How are bulking and cutting different?
While both bulking and cutting are strategies for better definition, tone, and muscle mass, the difference between bulking and cutting tends to come down to your current priorities. Bulking focuses on putting on weight and getting bigger; whereas cutting focuses on getting lean and removing excess body fat to achieve better definition and tone.
Where to start: bulking vs cutting?
Deciding where to start depends on several factors, including your current body fat percentage, lean muscle mass, and short- and long-term goals. A bulking cycle is a great place to start if you don't have much muscle mass, and your body fat percentage is on the lower side. If you already have substantial muscle mass, but your body fat percentage is higher than you'd like to see, cutting is a good starting point.
For most gym-goers and weightlifters, you’ll likely want to follow a pattern of bulking then cutting to progressively achieve your dream body.
How long should I spend bulking? How long should I spend cutting?
You might hear these durations referred to as bulking season or cutting season. The best answer for an ideal duration per cycle will vary with your goals. In general, you should expect to spend at least 4-6 weeks in any bulking or cutting cycle; any less time makes it unlikely that you’ll see much in the way of results. Longer cycles can be more effective with a few caveats.
First, the most effective bulking cycles are generally at least 3-4 months, if not longer. Where this can be difficult for some people is that even if you are incredibly on top of your macronutrients, you will likely also gain some fat while gaining muscle in a bulking cycle. Some people have a hard time with the 5 lbs of fat they might gain along with 15-20 lbs of muscle, for instance. We’ll look at balancing your macronutrients to help limit that extra fat gain with clean eating, but you still have to be prepared to accept some fat gain. Another key to effective bulking is ensuring that you’re doing the appropriate amount of heavy lifting to help the caloric increase in your diet go straight to muscle building.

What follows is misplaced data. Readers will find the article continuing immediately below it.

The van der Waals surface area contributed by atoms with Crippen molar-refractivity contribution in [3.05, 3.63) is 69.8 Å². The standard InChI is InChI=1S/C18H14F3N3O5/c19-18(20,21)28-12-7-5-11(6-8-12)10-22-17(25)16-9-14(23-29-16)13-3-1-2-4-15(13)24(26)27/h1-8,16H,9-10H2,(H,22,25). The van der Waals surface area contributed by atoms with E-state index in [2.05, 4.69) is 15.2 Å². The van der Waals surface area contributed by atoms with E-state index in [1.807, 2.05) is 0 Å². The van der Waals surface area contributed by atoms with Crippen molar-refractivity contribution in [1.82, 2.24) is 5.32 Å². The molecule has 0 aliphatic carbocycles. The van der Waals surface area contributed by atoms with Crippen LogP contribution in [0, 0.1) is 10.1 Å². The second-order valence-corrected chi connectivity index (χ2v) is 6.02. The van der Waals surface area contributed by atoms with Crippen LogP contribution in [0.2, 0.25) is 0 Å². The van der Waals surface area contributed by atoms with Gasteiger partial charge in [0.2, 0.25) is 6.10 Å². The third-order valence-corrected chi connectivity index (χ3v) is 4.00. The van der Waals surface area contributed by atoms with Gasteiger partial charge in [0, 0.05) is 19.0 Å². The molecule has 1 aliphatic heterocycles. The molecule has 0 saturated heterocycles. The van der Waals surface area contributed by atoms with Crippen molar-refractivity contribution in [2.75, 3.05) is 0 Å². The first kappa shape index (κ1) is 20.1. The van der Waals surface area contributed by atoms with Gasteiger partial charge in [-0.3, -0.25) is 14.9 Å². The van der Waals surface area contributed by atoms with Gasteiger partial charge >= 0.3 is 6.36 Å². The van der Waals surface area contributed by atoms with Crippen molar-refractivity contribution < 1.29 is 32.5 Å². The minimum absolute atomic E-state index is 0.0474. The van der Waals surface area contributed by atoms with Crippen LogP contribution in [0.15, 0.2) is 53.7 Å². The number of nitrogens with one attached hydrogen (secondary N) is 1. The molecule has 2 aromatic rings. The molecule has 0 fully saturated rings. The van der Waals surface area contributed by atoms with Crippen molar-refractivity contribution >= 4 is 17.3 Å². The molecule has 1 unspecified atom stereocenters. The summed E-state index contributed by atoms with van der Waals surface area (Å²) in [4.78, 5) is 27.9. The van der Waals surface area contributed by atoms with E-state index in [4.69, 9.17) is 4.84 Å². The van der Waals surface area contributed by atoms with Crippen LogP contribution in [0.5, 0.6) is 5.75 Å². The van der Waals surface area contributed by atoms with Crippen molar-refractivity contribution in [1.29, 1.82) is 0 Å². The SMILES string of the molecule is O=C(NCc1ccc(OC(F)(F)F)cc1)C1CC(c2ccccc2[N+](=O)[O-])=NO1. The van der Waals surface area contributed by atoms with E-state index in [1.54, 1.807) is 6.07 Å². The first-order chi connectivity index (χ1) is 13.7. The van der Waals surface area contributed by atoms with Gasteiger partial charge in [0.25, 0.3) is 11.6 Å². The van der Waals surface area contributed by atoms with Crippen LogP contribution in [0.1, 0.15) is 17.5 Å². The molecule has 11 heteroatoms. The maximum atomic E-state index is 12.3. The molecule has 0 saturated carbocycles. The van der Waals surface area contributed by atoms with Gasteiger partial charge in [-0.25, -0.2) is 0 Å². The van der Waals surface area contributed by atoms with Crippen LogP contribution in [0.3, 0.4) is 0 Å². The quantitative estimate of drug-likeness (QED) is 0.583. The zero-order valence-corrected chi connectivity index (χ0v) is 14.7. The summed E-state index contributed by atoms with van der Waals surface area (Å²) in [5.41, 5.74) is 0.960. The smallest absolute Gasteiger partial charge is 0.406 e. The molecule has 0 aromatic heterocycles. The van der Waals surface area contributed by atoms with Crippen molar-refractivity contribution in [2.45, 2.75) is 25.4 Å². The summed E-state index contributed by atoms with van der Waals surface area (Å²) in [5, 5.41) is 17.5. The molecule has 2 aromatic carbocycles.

The most effective cutting cycles are generally shorter than the most effective bulking cycles; the best results are usually seen within an 8-12 week cutting period. To be effective, a cutting cycle will still include working out (though with a greater emphasis on higher reps, lower weights, and cardio for higher calorie expenditure) and a caloric intake less than the combination of your basal metabolic caloric expenditure and caloric expenditure (courtesy of your workouts). Be careful not to cut caloric intake too drastically or you can inadvertently alter your basal metabolic rate — making it harder to cut in the future. This is one of the many places where using a calorie tracker in combination with a workout tracker like Bolt can help you precisely achieve your goals.
Can I both build muscle (bulk) while cutting?
Yes and no. Some lifters and bodybuilders claim that you can both build muscle mass and cut down on fat by eating clean, utilizing either lean bulking or clean bulking (this is referred to as Body Recomposition). However, there is debate amount weightlifters and bodybuilders as far as how effective this can be in practice.